“Even if something is certainly wrong—even if a couple of times he has inadvisably downed his medication with a lot of booze, admitting to Brannan that he doesn’t care if he dies; even if he once came closer to striking her than she ever, ever, ever could have imagined before he went to war­—Caleb knows that a person whose problem is essentially that he can’t adapt to peacetime Alabama sounds, to many, like a pussy.” This whole article is in a way making a claim about the view of cognitive disorders by the general public, that no matter how horrific his experiences are, that he may be any weaker of a person. “You can’t see Caleb’s other wound, either. It’s called traumatic brain injury, or TBI, from multiple concussions. In two tours, he was in at least 20 explosions—IEDs, vehicle-borne IEDs, RPGs.” this is making a claim that Caleb is in fact a very brave person who has went through incredible feats of courage.
“The Army has rules about that sort of thing now. Now if you’re knocked unconscious, or have double vision, or exhibit other signs of a brain injury, you have to rest for a certain period of time, but that rule didn’t go into effect in theater until 2010, after Caleb was already out of the service.” this passage almost makes a claim that conditions for soldiers have been quite deplorable for some time, and are only recently seeing any improvement. “He wasn’t diagnosed for years after he got back, despite Brannan’s frantic phone calls to the VA begging for tests, since her husband, formerly a high-scoring civil-engineering major at Auburn University, was asking her to help him do simple division.” further pushes the reluctance of the government or military to do anything for someone who gave so much for them.
“Katie* Vines, the first time I meet her, is in trouble. Not that you’d know it to look at her, bounding up to the car, blondish bob flying as she sprints from her kindergarten class, nice round face like her daddy’s.” makes the claim that the child of Caleb and Brannan, appears to be a quite normal girl, though quite quickly and even before we learn that she appears so, we learn that she is in some sort of trouble, likely in relation somehow to what’s been discussed thus far. We learn that Katie spat on a classmate. “Her eyebrows are heavily creased when she shakes her head and says quietly again, “I was so mad.””, why was she so mad? Probably has something to do with the subject matter of this article. “She is not, according to Brannan, “a normal, carefree six-year-old.””, pushing the point closer to her father, Caleb.
“Different studies of the children of American World War II, Korea, and Vietnam vets with PTSD have turned up different results…” enforces a claim made earlier that these disorders still largely remain uncovered, and are not fully understood. “But then in 2003, a team of Dutch and Israeli researchers meta-analyzed 31 of the papers on Holocaust survivors’ families, and concluded—to the fury of some clinicians—that when more rigorous controls were applied, there was no evidence for the intergenerational transmission of trauma.” And there it is! Apparently at least, evidence that PTSD cannot be transmitted biologically! “They were not, in other words, expected to man up and get over it.”, explains why those tested did not reveal any transmission of PTSD, perhaps because of social aspects.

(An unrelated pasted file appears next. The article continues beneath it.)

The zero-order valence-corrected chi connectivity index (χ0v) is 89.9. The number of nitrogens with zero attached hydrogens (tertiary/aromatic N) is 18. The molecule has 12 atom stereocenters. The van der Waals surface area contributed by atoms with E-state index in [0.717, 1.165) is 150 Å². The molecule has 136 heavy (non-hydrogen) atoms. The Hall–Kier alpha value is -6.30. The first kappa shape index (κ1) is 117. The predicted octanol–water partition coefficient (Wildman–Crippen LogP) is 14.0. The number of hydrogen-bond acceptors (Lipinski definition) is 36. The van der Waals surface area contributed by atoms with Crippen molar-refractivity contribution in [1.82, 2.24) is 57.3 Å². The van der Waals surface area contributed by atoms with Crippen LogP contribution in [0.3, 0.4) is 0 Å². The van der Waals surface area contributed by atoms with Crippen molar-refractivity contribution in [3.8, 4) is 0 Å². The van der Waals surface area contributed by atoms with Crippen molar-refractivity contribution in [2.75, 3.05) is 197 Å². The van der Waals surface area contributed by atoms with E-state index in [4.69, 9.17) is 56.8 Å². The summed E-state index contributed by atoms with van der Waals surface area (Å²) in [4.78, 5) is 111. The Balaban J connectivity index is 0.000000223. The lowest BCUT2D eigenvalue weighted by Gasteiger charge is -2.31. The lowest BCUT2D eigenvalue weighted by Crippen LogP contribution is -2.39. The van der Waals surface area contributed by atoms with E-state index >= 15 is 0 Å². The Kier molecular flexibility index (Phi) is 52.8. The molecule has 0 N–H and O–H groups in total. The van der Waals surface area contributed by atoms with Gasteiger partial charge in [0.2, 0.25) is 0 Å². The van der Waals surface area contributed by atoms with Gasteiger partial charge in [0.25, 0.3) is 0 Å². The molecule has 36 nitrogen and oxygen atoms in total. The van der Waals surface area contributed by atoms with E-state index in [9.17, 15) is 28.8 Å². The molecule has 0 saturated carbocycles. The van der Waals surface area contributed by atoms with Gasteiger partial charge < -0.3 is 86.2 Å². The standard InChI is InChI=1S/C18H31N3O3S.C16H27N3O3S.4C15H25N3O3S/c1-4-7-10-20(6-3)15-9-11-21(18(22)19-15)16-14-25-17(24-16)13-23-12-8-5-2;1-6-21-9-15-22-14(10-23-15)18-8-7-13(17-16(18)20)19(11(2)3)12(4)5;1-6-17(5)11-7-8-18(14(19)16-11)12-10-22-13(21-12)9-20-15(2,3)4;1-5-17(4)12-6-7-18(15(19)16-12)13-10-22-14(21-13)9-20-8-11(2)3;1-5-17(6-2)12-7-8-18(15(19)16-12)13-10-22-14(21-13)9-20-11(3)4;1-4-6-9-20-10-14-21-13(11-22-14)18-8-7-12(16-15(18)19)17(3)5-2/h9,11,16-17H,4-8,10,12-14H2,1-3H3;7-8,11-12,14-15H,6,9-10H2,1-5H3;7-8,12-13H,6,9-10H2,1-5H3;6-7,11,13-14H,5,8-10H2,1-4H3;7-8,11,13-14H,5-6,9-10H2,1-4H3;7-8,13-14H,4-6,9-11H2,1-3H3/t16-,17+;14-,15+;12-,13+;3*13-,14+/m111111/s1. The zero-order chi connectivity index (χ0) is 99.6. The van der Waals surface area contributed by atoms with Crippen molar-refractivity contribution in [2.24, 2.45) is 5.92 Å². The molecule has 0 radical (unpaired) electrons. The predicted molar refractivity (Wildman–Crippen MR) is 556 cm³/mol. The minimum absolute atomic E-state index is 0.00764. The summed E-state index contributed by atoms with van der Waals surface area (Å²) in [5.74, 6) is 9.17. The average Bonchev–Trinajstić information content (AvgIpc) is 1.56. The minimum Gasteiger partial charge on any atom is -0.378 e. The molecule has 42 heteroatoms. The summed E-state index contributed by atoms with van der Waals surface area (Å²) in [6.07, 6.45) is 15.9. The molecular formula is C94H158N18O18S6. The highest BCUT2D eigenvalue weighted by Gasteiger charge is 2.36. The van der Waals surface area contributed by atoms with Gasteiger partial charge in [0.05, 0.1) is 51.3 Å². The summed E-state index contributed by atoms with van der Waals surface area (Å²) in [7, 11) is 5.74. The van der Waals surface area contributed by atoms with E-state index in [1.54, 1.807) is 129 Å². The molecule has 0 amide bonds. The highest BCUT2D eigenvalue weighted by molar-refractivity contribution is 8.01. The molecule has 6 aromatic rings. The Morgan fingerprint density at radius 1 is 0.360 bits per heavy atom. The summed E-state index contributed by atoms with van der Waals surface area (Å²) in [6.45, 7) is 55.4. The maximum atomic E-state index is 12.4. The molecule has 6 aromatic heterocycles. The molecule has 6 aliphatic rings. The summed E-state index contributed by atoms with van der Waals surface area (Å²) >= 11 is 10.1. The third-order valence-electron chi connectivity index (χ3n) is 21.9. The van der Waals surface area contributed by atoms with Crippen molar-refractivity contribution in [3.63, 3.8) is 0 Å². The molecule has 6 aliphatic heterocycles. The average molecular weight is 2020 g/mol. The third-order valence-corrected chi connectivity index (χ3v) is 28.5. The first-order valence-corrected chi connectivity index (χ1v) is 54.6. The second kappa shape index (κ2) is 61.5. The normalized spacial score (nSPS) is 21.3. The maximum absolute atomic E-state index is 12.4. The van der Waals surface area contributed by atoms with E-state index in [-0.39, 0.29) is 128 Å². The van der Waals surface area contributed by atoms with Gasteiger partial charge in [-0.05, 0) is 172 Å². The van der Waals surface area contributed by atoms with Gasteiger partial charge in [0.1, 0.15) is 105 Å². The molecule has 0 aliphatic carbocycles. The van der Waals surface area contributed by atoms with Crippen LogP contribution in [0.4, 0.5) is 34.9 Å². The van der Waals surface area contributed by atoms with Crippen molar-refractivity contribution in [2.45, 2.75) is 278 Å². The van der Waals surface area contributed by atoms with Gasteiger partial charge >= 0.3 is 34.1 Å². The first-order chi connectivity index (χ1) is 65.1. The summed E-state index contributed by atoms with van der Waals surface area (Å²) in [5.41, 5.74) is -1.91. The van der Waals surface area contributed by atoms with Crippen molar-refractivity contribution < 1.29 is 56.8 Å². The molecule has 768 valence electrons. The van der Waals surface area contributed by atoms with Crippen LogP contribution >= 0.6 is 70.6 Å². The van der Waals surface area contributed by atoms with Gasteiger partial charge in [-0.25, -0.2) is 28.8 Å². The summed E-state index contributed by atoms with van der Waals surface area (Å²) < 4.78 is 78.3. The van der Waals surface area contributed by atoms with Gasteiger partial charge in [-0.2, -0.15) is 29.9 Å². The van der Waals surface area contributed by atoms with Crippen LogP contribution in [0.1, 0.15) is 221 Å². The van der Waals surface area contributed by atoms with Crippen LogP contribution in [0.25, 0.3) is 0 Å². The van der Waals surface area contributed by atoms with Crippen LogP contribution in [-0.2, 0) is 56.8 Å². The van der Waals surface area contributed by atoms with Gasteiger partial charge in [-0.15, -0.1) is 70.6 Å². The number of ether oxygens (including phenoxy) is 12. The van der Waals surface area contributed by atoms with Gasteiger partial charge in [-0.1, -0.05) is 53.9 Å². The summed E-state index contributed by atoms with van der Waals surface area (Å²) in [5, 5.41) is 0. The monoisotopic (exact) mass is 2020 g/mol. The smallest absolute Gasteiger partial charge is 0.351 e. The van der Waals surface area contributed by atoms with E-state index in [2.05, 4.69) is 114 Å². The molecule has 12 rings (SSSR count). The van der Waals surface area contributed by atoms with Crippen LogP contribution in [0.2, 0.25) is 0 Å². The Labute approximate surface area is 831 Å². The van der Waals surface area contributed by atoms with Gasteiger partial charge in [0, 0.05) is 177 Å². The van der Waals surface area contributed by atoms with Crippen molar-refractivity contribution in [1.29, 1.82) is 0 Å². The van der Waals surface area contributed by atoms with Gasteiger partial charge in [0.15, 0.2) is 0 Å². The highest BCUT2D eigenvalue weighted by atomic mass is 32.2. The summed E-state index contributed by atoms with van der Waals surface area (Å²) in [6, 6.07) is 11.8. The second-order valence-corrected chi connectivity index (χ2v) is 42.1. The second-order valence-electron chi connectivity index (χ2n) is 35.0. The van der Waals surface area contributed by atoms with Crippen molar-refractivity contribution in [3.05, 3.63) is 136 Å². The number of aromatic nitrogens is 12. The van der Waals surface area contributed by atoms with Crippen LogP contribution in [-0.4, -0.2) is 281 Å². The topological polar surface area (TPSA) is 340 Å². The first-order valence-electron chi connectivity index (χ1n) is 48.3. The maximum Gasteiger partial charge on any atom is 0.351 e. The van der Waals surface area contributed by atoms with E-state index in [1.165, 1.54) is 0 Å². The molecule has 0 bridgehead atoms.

“When I asked the VA if the organization would treat kids for secondary trauma, its spokespeople stressed that it has made great strides in family services in recent years, rolling out its own program for couples’ counseling and parenting training.”, this appeared to be to be a claim that their initial requests are denied and in place giving alternate remedies that have virtually nothing to do with the initial request of having children screened. “…since the Vineses aren’t poor enough for subsidized health care and the Blue Cross gap insurance maxes out at six months a year. She’s never been diagnosed with anything, and Brannan prefers it that way.” This a very odd statement, somewhere between difficulty in them getting proper help, and their inability to accept what that help may yield.
“Brannan is a force of keeping her family together. She sleeps a maximum of five hours a night, keeps herself going with fast food and energy drinks, gets Katie to and from school and to tap dance and art, where Katie produces some startlingly impressive canvases, bright swirling shapes bisected by and intersected with other swaths of color, bold, intricate.” is a claim that despite the negativity in her life stemming from her husbands PTSD, she still does what’s expected of her as a wife and mother. “That’s typical parent stuff, but Brannan also keeps Caleb on his regimen of 12 pills—antidepressants, anti-anxiety, sleep aids, pain meds, nerve meds, stomach meds—plus weekly therapy, and sometimes weekly physical therapy for a cartilage-lacking knee and the several disintegrating disks in his spine, products of the degenerative joint disease lots of guys are coming back with maybe from enduring all the bomb blasts, and speech therapy for the TBI, and continuing tests for a cyst in his chest and his 48-percent-functional lungs.” further claims that she really goes above and beyond the normal mother routine even with a disability in her way.